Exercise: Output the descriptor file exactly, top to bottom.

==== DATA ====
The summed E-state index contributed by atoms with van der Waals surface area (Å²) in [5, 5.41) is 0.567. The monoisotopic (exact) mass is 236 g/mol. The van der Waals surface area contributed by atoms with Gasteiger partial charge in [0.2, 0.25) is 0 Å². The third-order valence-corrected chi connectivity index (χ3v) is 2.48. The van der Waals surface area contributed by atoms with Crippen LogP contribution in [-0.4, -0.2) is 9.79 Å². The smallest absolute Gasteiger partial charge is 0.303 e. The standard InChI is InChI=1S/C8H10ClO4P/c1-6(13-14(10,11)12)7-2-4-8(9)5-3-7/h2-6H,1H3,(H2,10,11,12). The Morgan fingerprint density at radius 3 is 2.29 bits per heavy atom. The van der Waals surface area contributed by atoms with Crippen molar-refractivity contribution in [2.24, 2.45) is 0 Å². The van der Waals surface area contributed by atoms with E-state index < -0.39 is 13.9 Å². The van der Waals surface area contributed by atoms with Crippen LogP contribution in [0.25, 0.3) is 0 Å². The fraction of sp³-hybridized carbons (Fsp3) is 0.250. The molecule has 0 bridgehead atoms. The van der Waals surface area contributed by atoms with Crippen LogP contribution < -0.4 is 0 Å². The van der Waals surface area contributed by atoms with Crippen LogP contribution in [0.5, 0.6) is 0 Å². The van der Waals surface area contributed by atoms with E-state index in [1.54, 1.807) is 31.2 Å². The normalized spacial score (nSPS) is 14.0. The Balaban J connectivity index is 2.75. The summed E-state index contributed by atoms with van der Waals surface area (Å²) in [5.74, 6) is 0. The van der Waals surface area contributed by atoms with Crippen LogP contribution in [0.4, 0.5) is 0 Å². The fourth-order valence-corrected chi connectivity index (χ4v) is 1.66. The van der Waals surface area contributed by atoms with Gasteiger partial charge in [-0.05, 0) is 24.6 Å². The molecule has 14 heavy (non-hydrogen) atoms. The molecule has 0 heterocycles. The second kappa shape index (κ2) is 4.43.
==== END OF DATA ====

The summed E-state index contributed by atoms with van der Waals surface area (Å²) in [5, 5.41) is 0.567. The monoisotopic (exact) mass is 236 g/mol. The van der Waals surface area contributed by atoms with Gasteiger partial charge in [0.2, 0.25) is 0 Å². The third-order valence-corrected chi connectivity index (χ3v) is 2.48. The van der Waals surface area contributed by atoms with Crippen LogP contribution in [-0.4, -0.2) is 9.79 Å². The smallest absolute Gasteiger partial charge is 0.303 e. The standard InChI is InChI=1S/C8H10ClO4P/c1-6(13-14(10,11)12)7-2-4-8(9)5-3-7/h2-6H,1H3,(H2,10,11,12). The Morgan fingerprint density at radius 3 is 2.29 bits per heavy atom. The van der Waals surface area contributed by atoms with Crippen molar-refractivity contribution in [2.24, 2.45) is 0 Å². The van der Waals surface area contributed by atoms with E-state index < -0.39 is 13.9 Å². The van der Waals surface area contributed by atoms with Crippen LogP contribution in [0.25, 0.3) is 0 Å². The fraction of sp³-hybridized carbons (Fsp3) is 0.250. The molecule has 0 bridgehead atoms. The van der Waals surface area contributed by atoms with Crippen LogP contribution < -0.4 is 0 Å². The van der Waals surface area contributed by atoms with Crippen LogP contribution in [0.5, 0.6) is 0 Å². The van der Waals surface area contributed by atoms with E-state index in [1.54, 1.807) is 31.2 Å². The normalized spacial score (nSPS) is 14.0. The Balaban J connectivity index is 2.75. The summed E-state index contributed by atoms with van der Waals surface area (Å²) in [5.74, 6) is 0. The van der Waals surface area contributed by atoms with Crippen LogP contribution in [0.4, 0.5) is 0 Å². The fourth-order valence-corrected chi connectivity index (χ4v) is 1.66. The van der Waals surface area contributed by atoms with Gasteiger partial charge in [-0.05, 0) is 24.6 Å². The molecule has 14 heavy (non-hydrogen) atoms. The molecule has 0 heterocycles. The second kappa shape index (κ2) is 4.43.